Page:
We took a closer look at the recent trends in patent filings, tallying the number of cases filed per month beginning in January 2017 and including filings for the first four months of 2020.[1] Because filings of ANDA cases have historically followed a different trend than other patent cases, we excluded ANDA cases from our tallies and looked at those separately. Because monthly filings tended to vary, we smoothed the data by using a 3-month sliding average rather than the monthly tally; that is, for each month, we calculated an average monthly filing based on filings in that month and in the preceding and subsequent months.[2] These monthly averages for non-ANDA and ANDA case filings are shown below, with each year indicated by a different colored background.

As shown even in these smoothed plots, there are seasonal variations in filings of non-ANDA patent cases, with lows in December followed by increases in the spring. We therefore also plotted the exact number of filings for February, March and April in each of these years, as shown below.

These data reveal a pattern reminiscent of that seen after the Great Recession: A decline in filing of ANDA cases and an increase in filings of other types of patent cases. The decline in ANDA filings was consistent throughout 2019 and has continued in 2020, with filings for February, March, and April of 2020 substantially lower than similar months in any of the last three years. In contrast, filings of other types of patent case appear to be steadily rising. Non-ANDA filings for April 2020 are higher than filings for similar months in any of the last 3 years. Moreover, the increase in non-ANDA filings from February to April in 2020 exceeds any increase for this period of the last 3 years.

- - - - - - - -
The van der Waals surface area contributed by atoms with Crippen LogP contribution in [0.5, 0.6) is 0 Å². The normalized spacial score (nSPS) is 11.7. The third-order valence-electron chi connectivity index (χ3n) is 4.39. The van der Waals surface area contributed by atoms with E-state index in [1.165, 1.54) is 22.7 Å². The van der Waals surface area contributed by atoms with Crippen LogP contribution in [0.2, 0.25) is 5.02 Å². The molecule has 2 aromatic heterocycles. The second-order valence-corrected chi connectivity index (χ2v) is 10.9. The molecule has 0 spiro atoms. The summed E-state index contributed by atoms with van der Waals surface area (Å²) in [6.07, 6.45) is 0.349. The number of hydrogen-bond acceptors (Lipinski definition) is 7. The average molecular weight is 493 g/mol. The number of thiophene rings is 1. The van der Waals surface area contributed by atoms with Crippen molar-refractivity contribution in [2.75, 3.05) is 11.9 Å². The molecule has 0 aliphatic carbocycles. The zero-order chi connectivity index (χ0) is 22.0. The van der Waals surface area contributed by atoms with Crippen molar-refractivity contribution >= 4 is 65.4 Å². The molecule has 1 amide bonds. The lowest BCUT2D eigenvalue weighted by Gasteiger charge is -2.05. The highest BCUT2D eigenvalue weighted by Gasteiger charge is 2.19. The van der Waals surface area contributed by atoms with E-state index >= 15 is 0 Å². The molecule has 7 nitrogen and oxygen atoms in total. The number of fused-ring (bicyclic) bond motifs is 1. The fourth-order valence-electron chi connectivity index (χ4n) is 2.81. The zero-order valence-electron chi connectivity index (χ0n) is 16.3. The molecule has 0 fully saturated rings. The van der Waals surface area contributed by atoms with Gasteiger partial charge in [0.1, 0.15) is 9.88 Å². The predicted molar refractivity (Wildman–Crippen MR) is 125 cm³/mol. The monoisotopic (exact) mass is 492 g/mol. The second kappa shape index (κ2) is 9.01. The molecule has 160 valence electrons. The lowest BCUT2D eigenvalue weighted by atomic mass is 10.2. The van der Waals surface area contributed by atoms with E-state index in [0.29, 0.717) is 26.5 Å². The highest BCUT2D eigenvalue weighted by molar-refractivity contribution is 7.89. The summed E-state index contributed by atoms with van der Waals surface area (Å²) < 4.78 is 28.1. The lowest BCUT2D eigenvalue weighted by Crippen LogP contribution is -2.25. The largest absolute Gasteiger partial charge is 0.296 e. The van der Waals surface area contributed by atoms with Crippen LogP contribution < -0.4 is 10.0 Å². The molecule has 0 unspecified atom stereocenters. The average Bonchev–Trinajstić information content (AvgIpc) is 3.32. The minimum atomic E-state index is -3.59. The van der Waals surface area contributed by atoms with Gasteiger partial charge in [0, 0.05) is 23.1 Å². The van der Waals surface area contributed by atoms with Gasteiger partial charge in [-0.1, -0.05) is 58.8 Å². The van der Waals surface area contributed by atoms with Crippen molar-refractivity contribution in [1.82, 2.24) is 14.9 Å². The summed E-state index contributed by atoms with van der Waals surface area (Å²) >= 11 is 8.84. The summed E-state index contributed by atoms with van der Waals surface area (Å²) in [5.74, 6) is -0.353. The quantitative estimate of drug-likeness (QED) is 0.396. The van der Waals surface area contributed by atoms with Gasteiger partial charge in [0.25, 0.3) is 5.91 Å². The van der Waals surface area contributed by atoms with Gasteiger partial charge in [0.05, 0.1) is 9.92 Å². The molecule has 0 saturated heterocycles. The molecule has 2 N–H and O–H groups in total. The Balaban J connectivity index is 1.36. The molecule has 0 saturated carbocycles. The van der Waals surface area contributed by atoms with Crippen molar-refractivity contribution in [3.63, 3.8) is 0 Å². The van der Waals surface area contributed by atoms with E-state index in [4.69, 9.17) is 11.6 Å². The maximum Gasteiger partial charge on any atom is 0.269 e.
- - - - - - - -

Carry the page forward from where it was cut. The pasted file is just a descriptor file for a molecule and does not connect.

These data indicate that filings of patent cases (other than ANDA cases) are on the rise, and are rising more rapidly than in past years to higher levels than in past years.

The increase in filings of patent lawsuits coincides with the spread of COVID-19 across the US and the resulting steep slow-down of the economy. The timing may be merely coincidental, but the pandemic may be a causal factor. For example, patent owners who had planned to file cases later in the year may have decided to accelerate the timetable in light of the impending lock-down of businesses, perhaps resulting in a tactical advantage.  In addition, patent owners interested in monetizing their assets may view the timing opportunistically, e.g., their past damages claim being stronger now than in the foreseeable future.  Patent owners interested in competitive relief (injunction or settlement) may also see an opportunity, as the costs of litigation added to the burdens of the recession may force competitors to abandon products or services.

While the reasons are speculative, the data are compelling. They indicate a rise in filing of non-ANDA patent infringement cases and suggest that patent filings reached a bottom in 2019. Given the similarity of these trends to those seen after the Great Recession, the recent increases could be a harbinger of another boom in patent litigation.